An arthritis drug has restored skin colour in a patient with vitiligo, according to a study published by dermatologists at the Yale School of Medicine.

The drug, tofacitinib citrate, sold under the brand name Xeljanz, treats rheumatoid arthritis. It’s a JAK inhibitor, so-called because it inhibits an enzyme in the class of Janus kinases, mainly found in blood-forming cells. Doctors have been testing the drug for other diseases.

Tofacitinib is effective against hair loss called by alopecia universalis, according to a study by Dr. Brett King of Yale published last year. A man with almost no body hair grew a full head of hair after being treated with the drug, according to the study.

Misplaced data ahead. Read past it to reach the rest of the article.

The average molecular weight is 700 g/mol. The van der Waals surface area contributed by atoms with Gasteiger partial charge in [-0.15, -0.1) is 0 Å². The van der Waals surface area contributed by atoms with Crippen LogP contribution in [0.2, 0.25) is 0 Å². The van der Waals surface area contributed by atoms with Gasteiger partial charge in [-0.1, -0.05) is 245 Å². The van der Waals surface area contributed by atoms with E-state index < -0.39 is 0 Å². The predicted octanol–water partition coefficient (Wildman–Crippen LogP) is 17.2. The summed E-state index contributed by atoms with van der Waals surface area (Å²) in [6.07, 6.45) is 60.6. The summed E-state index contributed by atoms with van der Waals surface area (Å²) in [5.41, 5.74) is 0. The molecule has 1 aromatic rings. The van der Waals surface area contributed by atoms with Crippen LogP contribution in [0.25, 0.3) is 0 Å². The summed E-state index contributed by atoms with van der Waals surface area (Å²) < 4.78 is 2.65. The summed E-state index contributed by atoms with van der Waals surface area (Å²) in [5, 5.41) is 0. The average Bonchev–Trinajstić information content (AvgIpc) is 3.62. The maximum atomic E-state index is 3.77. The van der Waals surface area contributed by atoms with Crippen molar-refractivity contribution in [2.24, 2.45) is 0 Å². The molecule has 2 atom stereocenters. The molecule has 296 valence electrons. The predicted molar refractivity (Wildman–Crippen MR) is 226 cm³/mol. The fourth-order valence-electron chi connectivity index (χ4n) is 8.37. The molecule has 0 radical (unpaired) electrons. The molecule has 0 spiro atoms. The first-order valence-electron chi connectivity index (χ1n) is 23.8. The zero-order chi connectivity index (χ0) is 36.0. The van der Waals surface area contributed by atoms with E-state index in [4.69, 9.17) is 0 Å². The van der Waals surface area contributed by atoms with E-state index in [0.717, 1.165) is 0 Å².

King and Dr. Brittany Craiglowe, coauthors of the new study in JAMA Dermatology, tested the drug against vitiligo in a 53-year-old woman whose facial, hand and body skin was covered with a growing number of white spots. Treatment with other drugs had been ineffective.

“After 2 months of therapy, partial repigmentation of the face and upper extremities was evident,” the study stated. “After 5 months, repigmentation of the forehead and hands was nearly complete, and the remaining involved areas demonstrated partial repigmentation. Approximately 5 percent of the total body surface area remained depigmented.”

There were no adverse effects from the drug, the study stated.

Extracts from a San Diego Union-Tribune article (original). Published 24 June 2015.

Also read ‘For vitiligo patient, arthritis drug restores skin color‘ – Yale News